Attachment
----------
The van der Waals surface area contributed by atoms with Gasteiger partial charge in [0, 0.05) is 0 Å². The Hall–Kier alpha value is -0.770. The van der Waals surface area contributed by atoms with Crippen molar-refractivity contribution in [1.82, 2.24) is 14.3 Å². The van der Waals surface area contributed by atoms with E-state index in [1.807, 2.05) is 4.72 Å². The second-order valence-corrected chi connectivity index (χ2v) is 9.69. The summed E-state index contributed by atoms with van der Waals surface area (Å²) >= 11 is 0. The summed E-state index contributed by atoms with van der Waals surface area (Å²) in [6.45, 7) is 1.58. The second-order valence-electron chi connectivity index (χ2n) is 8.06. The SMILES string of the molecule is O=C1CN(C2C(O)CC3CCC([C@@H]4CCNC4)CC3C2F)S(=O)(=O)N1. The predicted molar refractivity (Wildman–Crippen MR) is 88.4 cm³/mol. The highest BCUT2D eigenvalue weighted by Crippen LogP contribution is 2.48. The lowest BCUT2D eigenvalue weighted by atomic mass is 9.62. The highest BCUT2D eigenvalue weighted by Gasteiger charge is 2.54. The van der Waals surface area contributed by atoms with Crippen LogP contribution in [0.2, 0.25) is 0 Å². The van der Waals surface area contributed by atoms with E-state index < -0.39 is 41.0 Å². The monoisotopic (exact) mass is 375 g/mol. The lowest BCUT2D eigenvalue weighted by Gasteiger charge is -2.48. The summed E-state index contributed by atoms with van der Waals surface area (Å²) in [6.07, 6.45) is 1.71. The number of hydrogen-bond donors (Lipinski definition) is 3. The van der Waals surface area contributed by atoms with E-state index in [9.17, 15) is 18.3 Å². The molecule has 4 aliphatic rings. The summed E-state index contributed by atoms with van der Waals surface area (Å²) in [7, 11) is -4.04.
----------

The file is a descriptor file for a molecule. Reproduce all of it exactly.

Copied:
The van der Waals surface area contributed by atoms with Gasteiger partial charge in [0, 0.05) is 0 Å². The Hall–Kier alpha value is -0.770. The van der Waals surface area contributed by atoms with Crippen molar-refractivity contribution in [1.82, 2.24) is 14.3 Å². The van der Waals surface area contributed by atoms with E-state index in [1.807, 2.05) is 4.72 Å². The second-order valence-corrected chi connectivity index (χ2v) is 9.69. The summed E-state index contributed by atoms with van der Waals surface area (Å²) >= 11 is 0. The summed E-state index contributed by atoms with van der Waals surface area (Å²) in [6.45, 7) is 1.58. The second-order valence-electron chi connectivity index (χ2n) is 8.06. The SMILES string of the molecule is O=C1CN(C2C(O)CC3CCC([C@@H]4CCNC4)CC3C2F)S(=O)(=O)N1. The predicted molar refractivity (Wildman–Crippen MR) is 88.4 cm³/mol. The highest BCUT2D eigenvalue weighted by Crippen LogP contribution is 2.48. The lowest BCUT2D eigenvalue weighted by atomic mass is 9.62. The highest BCUT2D eigenvalue weighted by Gasteiger charge is 2.54. The van der Waals surface area contributed by atoms with Crippen LogP contribution in [0.2, 0.25) is 0 Å². The van der Waals surface area contributed by atoms with E-state index < -0.39 is 41.0 Å². The monoisotopic (exact) mass is 375 g/mol. The lowest BCUT2D eigenvalue weighted by Gasteiger charge is -2.48. The summed E-state index contributed by atoms with van der Waals surface area (Å²) in [6.07, 6.45) is 1.71. The number of hydrogen-bond donors (Lipinski definition) is 3. The van der Waals surface area contributed by atoms with E-state index in [9.17, 15) is 18.3 Å². The molecule has 4 aliphatic rings. The summed E-state index contributed by atoms with van der Waals surface area (Å²) in [7, 11) is -4.04.